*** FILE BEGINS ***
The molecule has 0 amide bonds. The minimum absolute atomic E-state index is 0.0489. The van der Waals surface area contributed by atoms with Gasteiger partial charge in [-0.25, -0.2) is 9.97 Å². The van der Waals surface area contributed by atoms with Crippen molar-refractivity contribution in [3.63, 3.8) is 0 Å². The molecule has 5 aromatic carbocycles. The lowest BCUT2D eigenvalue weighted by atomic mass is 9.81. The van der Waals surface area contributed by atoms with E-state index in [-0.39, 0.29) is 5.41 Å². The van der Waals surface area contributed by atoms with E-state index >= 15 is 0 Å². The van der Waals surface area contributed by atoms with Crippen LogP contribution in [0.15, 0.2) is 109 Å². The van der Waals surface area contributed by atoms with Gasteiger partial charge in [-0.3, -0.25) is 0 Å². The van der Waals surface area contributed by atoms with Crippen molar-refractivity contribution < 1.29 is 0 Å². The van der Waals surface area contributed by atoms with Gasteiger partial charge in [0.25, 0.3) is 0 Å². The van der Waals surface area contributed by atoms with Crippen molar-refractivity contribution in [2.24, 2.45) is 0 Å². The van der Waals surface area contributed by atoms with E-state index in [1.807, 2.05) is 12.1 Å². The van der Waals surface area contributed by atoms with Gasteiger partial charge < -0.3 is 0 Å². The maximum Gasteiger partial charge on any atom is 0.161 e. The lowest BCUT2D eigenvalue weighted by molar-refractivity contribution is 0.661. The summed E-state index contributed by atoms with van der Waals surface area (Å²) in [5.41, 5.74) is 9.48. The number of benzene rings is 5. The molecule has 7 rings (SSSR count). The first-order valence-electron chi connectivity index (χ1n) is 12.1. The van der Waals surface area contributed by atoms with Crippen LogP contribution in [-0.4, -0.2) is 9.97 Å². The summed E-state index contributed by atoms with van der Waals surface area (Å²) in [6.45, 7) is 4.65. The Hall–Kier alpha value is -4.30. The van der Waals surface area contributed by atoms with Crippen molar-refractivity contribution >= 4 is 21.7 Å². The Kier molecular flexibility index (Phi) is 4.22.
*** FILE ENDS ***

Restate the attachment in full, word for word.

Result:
The molecule has 0 amide bonds. The minimum absolute atomic E-state index is 0.0489. The van der Waals surface area contributed by atoms with Gasteiger partial charge in [-0.25, -0.2) is 9.97 Å². The van der Waals surface area contributed by atoms with Crippen molar-refractivity contribution in [3.63, 3.8) is 0 Å². The molecule has 5 aromatic carbocycles. The lowest BCUT2D eigenvalue weighted by atomic mass is 9.81. The van der Waals surface area contributed by atoms with E-state index in [-0.39, 0.29) is 5.41 Å². The van der Waals surface area contributed by atoms with E-state index >= 15 is 0 Å². The van der Waals surface area contributed by atoms with Crippen LogP contribution in [0.15, 0.2) is 109 Å². The van der Waals surface area contributed by atoms with Gasteiger partial charge in [-0.3, -0.25) is 0 Å². The van der Waals surface area contributed by atoms with Crippen molar-refractivity contribution < 1.29 is 0 Å². The van der Waals surface area contributed by atoms with Gasteiger partial charge in [0.25, 0.3) is 0 Å². The van der Waals surface area contributed by atoms with Crippen molar-refractivity contribution in [2.24, 2.45) is 0 Å². The van der Waals surface area contributed by atoms with E-state index in [1.807, 2.05) is 12.1 Å². The van der Waals surface area contributed by atoms with Gasteiger partial charge < -0.3 is 0 Å². The maximum Gasteiger partial charge on any atom is 0.161 e. The lowest BCUT2D eigenvalue weighted by molar-refractivity contribution is 0.661. The summed E-state index contributed by atoms with van der Waals surface area (Å²) in [5.41, 5.74) is 9.48. The number of benzene rings is 5. The molecule has 7 rings (SSSR count). The first-order valence-electron chi connectivity index (χ1n) is 12.1. The van der Waals surface area contributed by atoms with Crippen LogP contribution in [-0.4, -0.2) is 9.97 Å². The summed E-state index contributed by atoms with van der Waals surface area (Å²) in [6.45, 7) is 4.65. The Hall–Kier alpha value is -4.30. The van der Waals surface area contributed by atoms with Crippen molar-refractivity contribution >= 4 is 21.7 Å². The Kier molecular flexibility index (Phi) is 4.22.